CAFC Muddle: Deciphering the Marine Polymer En Banc Ruling*
|Written by Eric W. Guttag
Eric W. Guttag IP Law Office
Posted: March 19, 2012 @ 4:33 pm
In USPTO v. Bilski, U.S. Supreme Court confronted us with a “fuzzy” composite of opinions about the standard for patent-eligibility under 35 U.S.C. § 101. See Through the Fuzzy Bilski Looking Glass: The Meaning of Patent-Eligible under 35 U.S.C. § 101 where I noted five key “takeaways” from those composite opinions, including what to make of Justice Scalia joining the Opinion of the Court except for Part II B-2 and C-2. The Federal Circuit is also not immune from composite opinions that make you scratch your head as to what the final ruling is. See Ariad Pharmaceuticals, Inc. v. Eli Lilly & Company where an en banc ruling by the Federal Circuit on whether there is a separate “written description” requirement under 35 U.S.C. § 112, first paragraph, spawned (in addition to the Opinion of the Court), four additional concurring and dissenting-in-part opinions. In affirming the judgment of the district court “by an equally divided court,” the recently issued Marine Polymer Technologies, Inc. v. Hemcon, Inc. case requires yet some more figuring about another “muddled” Federal Circuit en banc decision.
The “muddle” that became the en banc decision in Marine Polymer revolved around two primary questions: (1) the meaning of the claim term “biocompatible”; and (2) when does “intervening rights” apply to reexamined claims? See CAFC: Intervening Rights for Claims Unamended During Reexam* where I discussed both of these questions in the Federal Circuit panel decision in Marine Polymer. In the en banc decision, and by a 5 “yea” to 5 “nay” vote (with Judges Moore and O’Malley not taking part), the Federal Circuit deadlocked over the district court’s interpretation of “biocompatible” to mean “low variability, high purity, and no detectable biological reactivity as determined by biological reactivity as determined by biocompatibility tests.” In jurisprudential parlance, such a “tie vote” means the district court interpretation prevails by default.
Where the en banc decision gets particularly interesting (and adversarial) is with respect to the second question, namely when does “intervening rights” apply to reexamined claims? By a 6 to 4 vote, (and a reversal of the panel decision), a majority of the en banc Federal Circuit also concluded “as an alternative ground for affirmance” of the district court’s judgment that “intervening rights do not apply to claims that have not been amended and are not new.” The majority opinion by Judge Lourie (the dissenter in the panel decision) was joined by Chief Judge Rader, and Judges Newman, Bryson, Prost, and Linn (who was one of the 5 “nay” votes on the meaning “biocompatible). The dissenting opinion on the “intervening rights” question by Judge Dyk (who wrote the majority opinion in the panel decision) was joined by Senior Judge Gajarsa (who also joined the majority opinion in the panel decision), Judge Reyna, and Judge Wallach.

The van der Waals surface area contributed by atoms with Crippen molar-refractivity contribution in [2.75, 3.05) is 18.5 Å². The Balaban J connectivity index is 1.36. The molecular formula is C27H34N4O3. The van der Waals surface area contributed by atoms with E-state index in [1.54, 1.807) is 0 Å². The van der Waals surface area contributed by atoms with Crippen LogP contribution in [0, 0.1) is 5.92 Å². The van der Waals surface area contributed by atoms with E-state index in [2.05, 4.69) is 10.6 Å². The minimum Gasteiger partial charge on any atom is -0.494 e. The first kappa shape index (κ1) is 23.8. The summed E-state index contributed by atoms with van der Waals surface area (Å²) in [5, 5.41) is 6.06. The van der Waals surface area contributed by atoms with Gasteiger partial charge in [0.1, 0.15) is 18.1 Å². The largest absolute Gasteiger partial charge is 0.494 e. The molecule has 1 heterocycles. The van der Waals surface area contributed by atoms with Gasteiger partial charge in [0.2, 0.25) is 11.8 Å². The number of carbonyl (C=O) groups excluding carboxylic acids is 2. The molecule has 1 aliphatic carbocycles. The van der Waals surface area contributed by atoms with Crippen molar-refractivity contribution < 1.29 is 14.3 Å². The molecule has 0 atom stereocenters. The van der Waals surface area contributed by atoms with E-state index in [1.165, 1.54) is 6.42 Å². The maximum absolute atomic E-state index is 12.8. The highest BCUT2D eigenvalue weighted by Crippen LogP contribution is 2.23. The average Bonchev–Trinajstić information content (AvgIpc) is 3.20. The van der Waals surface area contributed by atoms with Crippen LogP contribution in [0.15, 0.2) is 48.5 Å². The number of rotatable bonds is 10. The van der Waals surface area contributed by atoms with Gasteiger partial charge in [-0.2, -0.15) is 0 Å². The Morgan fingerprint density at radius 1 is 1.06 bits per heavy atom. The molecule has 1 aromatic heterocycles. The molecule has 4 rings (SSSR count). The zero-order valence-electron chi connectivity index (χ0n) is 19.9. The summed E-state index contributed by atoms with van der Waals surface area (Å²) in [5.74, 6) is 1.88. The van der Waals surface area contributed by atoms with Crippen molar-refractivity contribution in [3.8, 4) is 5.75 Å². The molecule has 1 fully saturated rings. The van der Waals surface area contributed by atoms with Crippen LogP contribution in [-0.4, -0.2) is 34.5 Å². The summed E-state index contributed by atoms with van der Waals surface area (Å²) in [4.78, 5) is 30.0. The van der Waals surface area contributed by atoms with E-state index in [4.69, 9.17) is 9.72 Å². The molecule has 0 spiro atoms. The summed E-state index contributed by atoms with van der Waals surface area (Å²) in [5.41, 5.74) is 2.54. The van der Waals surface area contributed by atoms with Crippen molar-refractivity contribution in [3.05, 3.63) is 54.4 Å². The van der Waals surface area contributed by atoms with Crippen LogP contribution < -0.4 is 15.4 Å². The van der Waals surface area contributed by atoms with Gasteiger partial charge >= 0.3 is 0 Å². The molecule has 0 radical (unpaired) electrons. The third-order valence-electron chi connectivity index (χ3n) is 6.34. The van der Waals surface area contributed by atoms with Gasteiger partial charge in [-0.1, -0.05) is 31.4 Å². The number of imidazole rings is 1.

Like the panel decision, the disagreement on the “intervening rights” question came down to whether statements (in conjunction with the cancellation of 6 dependent claims) made by Marine Polymer (the patentee) during reexamination were relevant to this question. Again, see CAFC: Intervening Rights for Claims Unamended During Reexam* where I summarized the reexamination proceeding in which, as a result of Marine Polymer cancelling those 6 dependent claims, the patent examiner then “agree[d] with the [district] court’s definition of the term biocompatible.”
Hemcon (the accused infringer) argued that cancellation of these 6 dependent claims and the adoption by the patent examiner of the district court’s definition of “biocompatible” effected “a change in the scope of each remaining claim” and that this “perceived substantive change” to the remaining claims triggered “intervening rights” with respect to those claims. But as Judge Lourie’s opinion states (correctly in my view), Hemcon’s “intervening rights argument must fail because it disregards the plain and unambiguous language of” 35 U.S.C. § 307(b). As Judge Lourie observed in his opinion (and as I stated in my earlier article on the panel decision), the express language of 35 U.S.C. § 307(b) says “intervening rights” requires that the reexamined claims be “amended or new.” Statements relative to the unamended claims are just that, statements which might bear on claim scope for infringement purposes, but not for “intervening rights” purposes. Or as Judge Lourie said in his majority opinion:
[T]he first question when assessing whether intervening rights arose from reexamination is whether the asserted claim is “amended or new”: if the answer is no, that ends the inquiry. Only if the claim at issue is new or has been amended may the court proceed to the second step in the analysis and assess the substantive effect of any such change pursuant to [35 U.S.C.] § 252 [, the reissue statute which is referenced by 35 U.S.C. § 307(b)].